That should create a certain baseline level of fear in these officials, so that the next time something occurs they will immediately say "Whatever you do, DON'T blame Russia! I don't want my hard disk formatted again."

Problem solved.

(Then they will try blaming China and should get the same response).

Posted by: BM | Oct 26 2021 10:24 utc | 37

It would be logical to blame Russia because there's less probable pushback from Russia.
Posted by: MFB | Oct 26 2021 7:51 utc | 34

Exactly. That defect needs to be addressed.

Posted by: BM | Oct 26 2021 10:44 utc | 38

I dont dispute the negative role some commenters bring up about Judith Miller. But I would like to remind you about her coauthorship exposing americas biowarlabs.
Germs: Biological Weapons and America's Secret War
by Judith Miller, Stephen Engelberg and William Broad
http://www.genomenewsnetwork.org/articles/04_02/germs_book_rev.php

Perhaps this was used against her later to pressure her to be a pliant tool after 9/11.

Posted by: petergrfstrm | Oct 26 2021 12:23 utc | 39

Meanwhile, as the EU/RU natural gas situation is going nowhere, the Siberia-2 pipeline takes a step, with a round of planning completed on Mongolia's side.

https://interfax.com/newsroom/top-stories/72969/

Here's the route. Note it comes from the Yamal region whose capacity expansion was originally planned to feed NS2.

https://www.icis.com/assets/getAsset.aspx?ItemID=909494


Posted by: ptb | Oct 26 2021 15:40 utc | 40

Thanks Jay @ 9 for taking us back through the cobwebs of time. And to b for keeping us aware of the large and the small with respect to the microsoft dilemma. It is always necessary to have both in mind when creating a universe such as the internet has turned out to be (different for its creators than for we who make use of it, but nevertheless a whole striving for invulnerability at the same time as effectiveness.)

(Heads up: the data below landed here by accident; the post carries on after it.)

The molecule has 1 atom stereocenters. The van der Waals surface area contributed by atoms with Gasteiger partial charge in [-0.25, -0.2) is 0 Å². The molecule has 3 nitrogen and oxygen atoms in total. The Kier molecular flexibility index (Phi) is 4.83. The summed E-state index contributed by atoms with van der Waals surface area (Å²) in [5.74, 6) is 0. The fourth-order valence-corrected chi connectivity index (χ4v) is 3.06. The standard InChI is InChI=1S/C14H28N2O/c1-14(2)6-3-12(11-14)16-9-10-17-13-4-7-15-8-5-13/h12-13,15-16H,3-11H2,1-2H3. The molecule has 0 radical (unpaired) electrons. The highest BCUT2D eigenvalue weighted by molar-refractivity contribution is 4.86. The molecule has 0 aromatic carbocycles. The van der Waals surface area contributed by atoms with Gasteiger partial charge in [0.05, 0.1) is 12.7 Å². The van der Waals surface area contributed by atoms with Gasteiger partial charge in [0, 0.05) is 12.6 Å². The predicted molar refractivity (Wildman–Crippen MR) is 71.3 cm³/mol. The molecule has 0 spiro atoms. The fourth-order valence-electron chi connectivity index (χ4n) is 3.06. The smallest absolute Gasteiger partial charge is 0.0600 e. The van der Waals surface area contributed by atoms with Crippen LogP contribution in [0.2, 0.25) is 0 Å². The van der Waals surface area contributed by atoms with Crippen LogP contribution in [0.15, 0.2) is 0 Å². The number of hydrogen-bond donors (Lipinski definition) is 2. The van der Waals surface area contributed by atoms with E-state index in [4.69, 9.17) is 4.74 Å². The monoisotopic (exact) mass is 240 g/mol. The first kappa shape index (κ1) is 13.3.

What are the ultimate aims of its creators? Knowledge and interconnection? Or is it merely control? Silly questions, I know; but there could be a usefulness in answering them while we have still the ability to ask. One doesn't have to be a fortune teller to suppose our interactions here could cease whenever the creators decide we are no longer useful, if the final answer is 'yes'. At Putin's Valdai talk several spoke the word 'samizdat'. Seeds of a new universe, perhaps.

Posted by: juliania | Oct 26 2021 16:01 utc | 41

@Hoarsewhisperer (13) Could you please explain what you mean by “Jewed-up Christians?” Sounds like a double slur to me, two for the price of one.

Posted by: Rob | Oct 26 2021 16:33 utc | 42

Jewed-up Christians

Posted by: Rob | Oct 26 2021 16:33 utc | 42

-----

"Christian" Zionists?

alleged "Christians" obsessed with the unChristian Old Testament, hence easy prey for Zionist manipulation.

Posted by: WakeyWakey | Oct 26 2021 16:40 utc | 43

those born again christians are pretty rabid for the state of israel cause it says so in the bible, lol.... i am guessing it is something about that from hoarse @ 23.. hoarse... you really know how to mess with my mind on a beautiful tune! ray charles is rolling over in his grave! https://www.youtube.com/watch?v=5k0bKSJOywc